There is also Li et al writing in Climate Dynamics who are a little more forceful saying, “since the late 1990s, the global warming has ground to a halt, which has sparked a rising interest among the climate scientists. The hiatus is not only observed in globally average surface air temperature, but also in the China winter air temperature trend, which turns from warming during 1979-1997 to cooling during 1998-2013.” They attribute the effect to the melting of Arctic sea ice.

Gan et al (Lanzhou University and South Dakota State University), reporting in Earth and Space Science say that the hiatus, if not cooling, is seen over the Northern Hemisphere finding that the daily temperature minimum experienced an “obvious” decline in North America during the warming slowdown period. They relate the changes in daily temperature minimum to the Atlantic Multi-decadal Oscillation.

He at al (National Science Review) note that carbon budgets in ecosystems in China are coupled with changes in climate. They point out that in the past decade China has experienced changes in the characteristics of its summer monsoon as well as “decelerated warming.” They point out that in general changes in China’s ecosystems are poorly documented.

Looking at East Asian surface temperatures Xie et al in Climate Dynamics suggest that the effect of the North Atlantic Oscillation, operating through its influence on the African-Asian multi-decadal teleconnection pattern, will mean that East Asian surface ait temperatures will remain at their current levels or slightly cooler between 2018 -2034, and will then increase.

Elsewhere in the world Wanatabe et al in Nature Scientific Reports say that the Indian Ocean Dipole – an inter-annual mode of climate variability in the Indian Ocean – has intensified with 20th century global warming. However, the data shows a global-warming hiatus between the late-1990s and 2015. They say it is presently unclear how this global warming hiatus, as they put it, will affect regional ocean parameters.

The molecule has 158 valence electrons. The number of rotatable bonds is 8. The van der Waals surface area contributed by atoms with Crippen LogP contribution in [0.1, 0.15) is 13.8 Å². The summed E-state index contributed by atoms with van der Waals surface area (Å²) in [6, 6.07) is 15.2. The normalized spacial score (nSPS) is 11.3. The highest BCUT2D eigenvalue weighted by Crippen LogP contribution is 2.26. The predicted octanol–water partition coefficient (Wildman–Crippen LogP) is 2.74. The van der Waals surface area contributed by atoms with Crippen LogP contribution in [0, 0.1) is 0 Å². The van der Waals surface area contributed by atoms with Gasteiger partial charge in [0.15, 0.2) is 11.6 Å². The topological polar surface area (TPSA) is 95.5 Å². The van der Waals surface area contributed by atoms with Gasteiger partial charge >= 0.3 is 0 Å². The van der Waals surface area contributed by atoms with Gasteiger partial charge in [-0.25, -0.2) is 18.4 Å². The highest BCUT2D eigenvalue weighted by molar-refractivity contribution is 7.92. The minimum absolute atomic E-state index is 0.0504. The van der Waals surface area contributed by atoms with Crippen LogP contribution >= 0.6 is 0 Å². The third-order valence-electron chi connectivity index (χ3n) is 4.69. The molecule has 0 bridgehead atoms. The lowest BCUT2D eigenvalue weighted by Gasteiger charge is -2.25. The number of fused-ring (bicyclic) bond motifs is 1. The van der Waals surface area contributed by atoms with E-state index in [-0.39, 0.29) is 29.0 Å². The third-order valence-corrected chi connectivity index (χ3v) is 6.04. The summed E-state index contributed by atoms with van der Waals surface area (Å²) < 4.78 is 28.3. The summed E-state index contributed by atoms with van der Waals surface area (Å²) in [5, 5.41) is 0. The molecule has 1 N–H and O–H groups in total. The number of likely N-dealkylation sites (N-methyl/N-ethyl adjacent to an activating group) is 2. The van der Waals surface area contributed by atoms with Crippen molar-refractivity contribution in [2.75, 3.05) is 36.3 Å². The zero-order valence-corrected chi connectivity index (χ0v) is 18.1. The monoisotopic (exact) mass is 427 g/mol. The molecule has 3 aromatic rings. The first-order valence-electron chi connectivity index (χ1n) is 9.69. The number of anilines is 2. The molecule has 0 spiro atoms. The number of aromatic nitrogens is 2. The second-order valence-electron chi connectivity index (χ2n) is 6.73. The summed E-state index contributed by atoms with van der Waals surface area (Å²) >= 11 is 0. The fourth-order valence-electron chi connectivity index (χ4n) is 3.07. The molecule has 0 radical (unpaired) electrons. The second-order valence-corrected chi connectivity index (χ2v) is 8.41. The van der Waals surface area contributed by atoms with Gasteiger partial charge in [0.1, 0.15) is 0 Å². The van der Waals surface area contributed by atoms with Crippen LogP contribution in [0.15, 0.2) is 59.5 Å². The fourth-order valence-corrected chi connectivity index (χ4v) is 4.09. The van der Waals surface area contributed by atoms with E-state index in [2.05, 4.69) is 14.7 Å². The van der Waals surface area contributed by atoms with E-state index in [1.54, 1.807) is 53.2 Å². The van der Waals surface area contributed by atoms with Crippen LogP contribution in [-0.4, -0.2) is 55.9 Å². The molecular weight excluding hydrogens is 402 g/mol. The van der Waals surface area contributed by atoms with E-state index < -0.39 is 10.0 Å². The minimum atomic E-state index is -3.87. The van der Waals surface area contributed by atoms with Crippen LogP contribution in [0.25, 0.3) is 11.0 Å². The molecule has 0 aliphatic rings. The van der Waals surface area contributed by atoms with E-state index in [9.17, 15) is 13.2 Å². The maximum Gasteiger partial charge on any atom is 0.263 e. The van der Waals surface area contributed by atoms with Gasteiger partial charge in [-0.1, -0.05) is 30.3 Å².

All of these interesting papers come from mainstream journals, and all are food for thought. The so-called hiatus in global temperature is illuminating, significant and real.

Solar input to high latitudes and the global ice volume

Climate Etc.

by Donald Rapp, Ralf Ellis and Clive Best

A review of the relationship between the solar input to high latitudes and the global ice volume over the past 2.7 million years.

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Declining Solar Activity

Reblogged from Watts Up With That:

BOB HOYE

In the 1990s, solar physicists, Penn and Livingston, called for a long decline in solar activity. This is the case and it is nice to see such work confirmed by events. Solar Cycles # 23 and 24 are the weakest since the early 1900s. The current run of consecutive Spotless Days is out to 33, or 75%, for the year.

The following table shows the record back to the minimum of Solar Cycle # 23 when the count was at 268 days, or 73%, for 2008.

So far this year, the count is out to 33 consecutive days, which is exceptional. So much so, that SILSO keeps a table of such long runs.

clip_image004

Solar Cycle # 24 is expected to reach its minimum by late in this year.

For hundreds of millions of years such changes in solar activity have been associated with changes from warming to cooling. And back again. The long run to the recent peak in activity was the strongest in thousands of years. Despite this, temperatures were not as warm for as long as set during the Medieval Warm Period. The end to that long trend and turn to cooling in the early 1300s was drastic, causing widespread crop failures and famine in Northern Europe and England. A book by William Rosen, “The Third Horseman” covers it thoroughly. The die-off from 1315 to 1320 is estimated at some 10 percent of the population. Deaths of cattle, sheep and horses were severe as well. All due to the turn to cold and unusually wet weather.

The change to what some are calling the Modern Minimum is significant. In geological perspective, it is now a built-in cooling force.

The next chart shows that the satellite record is again approaching the flat-lying trend, which is out to some 20 years. The El Ninos of 1998 and 2016 were distinctive weather- warming events.

clip_image006

NOAA’s Winter Forecast made on October 18th has been wrong on temperature and precipitation. North America has suffered a cold, snowy and lengthy winter, beyond what could be blamed upon the demon “Polar Vortex”.

Over time, diminishing solar activity has been likely to be accompanied by more cosmic rays and more cloud cover. Which would be associated with cooler and snowier winters. And possibly cooler summers, which the Danish Met Institute reported for 2018 and 2017.